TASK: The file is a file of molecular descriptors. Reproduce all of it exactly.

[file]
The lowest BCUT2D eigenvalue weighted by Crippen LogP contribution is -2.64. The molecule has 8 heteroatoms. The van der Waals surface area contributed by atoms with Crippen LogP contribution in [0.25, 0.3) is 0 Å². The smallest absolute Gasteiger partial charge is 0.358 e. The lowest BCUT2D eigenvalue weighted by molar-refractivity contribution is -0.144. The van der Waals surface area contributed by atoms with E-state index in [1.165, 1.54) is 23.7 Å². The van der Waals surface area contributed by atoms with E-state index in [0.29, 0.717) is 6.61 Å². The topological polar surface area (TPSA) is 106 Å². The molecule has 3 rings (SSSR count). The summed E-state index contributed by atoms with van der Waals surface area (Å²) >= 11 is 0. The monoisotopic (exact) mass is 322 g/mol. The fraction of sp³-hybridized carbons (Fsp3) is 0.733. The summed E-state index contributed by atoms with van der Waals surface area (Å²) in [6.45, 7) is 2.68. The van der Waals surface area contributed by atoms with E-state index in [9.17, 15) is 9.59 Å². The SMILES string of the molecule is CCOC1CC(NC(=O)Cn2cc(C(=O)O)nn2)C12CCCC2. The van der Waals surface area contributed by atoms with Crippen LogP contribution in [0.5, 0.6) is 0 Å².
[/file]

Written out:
The lowest BCUT2D eigenvalue weighted by Crippen LogP contribution is -2.64. The molecule has 8 heteroatoms. The van der Waals surface area contributed by atoms with Crippen LogP contribution in [0.25, 0.3) is 0 Å². The smallest absolute Gasteiger partial charge is 0.358 e. The lowest BCUT2D eigenvalue weighted by molar-refractivity contribution is -0.144. The van der Waals surface area contributed by atoms with E-state index in [1.165, 1.54) is 23.7 Å². The van der Waals surface area contributed by atoms with E-state index in [0.29, 0.717) is 6.61 Å². The topological polar surface area (TPSA) is 106 Å². The molecule has 3 rings (SSSR count). The summed E-state index contributed by atoms with van der Waals surface area (Å²) >= 11 is 0. The monoisotopic (exact) mass is 322 g/mol. The fraction of sp³-hybridized carbons (Fsp3) is 0.733. The summed E-state index contributed by atoms with van der Waals surface area (Å²) in [6.45, 7) is 2.68. The van der Waals surface area contributed by atoms with E-state index in [9.17, 15) is 9.59 Å². The SMILES string of the molecule is CCOC1CC(NC(=O)Cn2cc(C(=O)O)nn2)C12CCCC2. The van der Waals surface area contributed by atoms with Crippen LogP contribution in [0.5, 0.6) is 0 Å².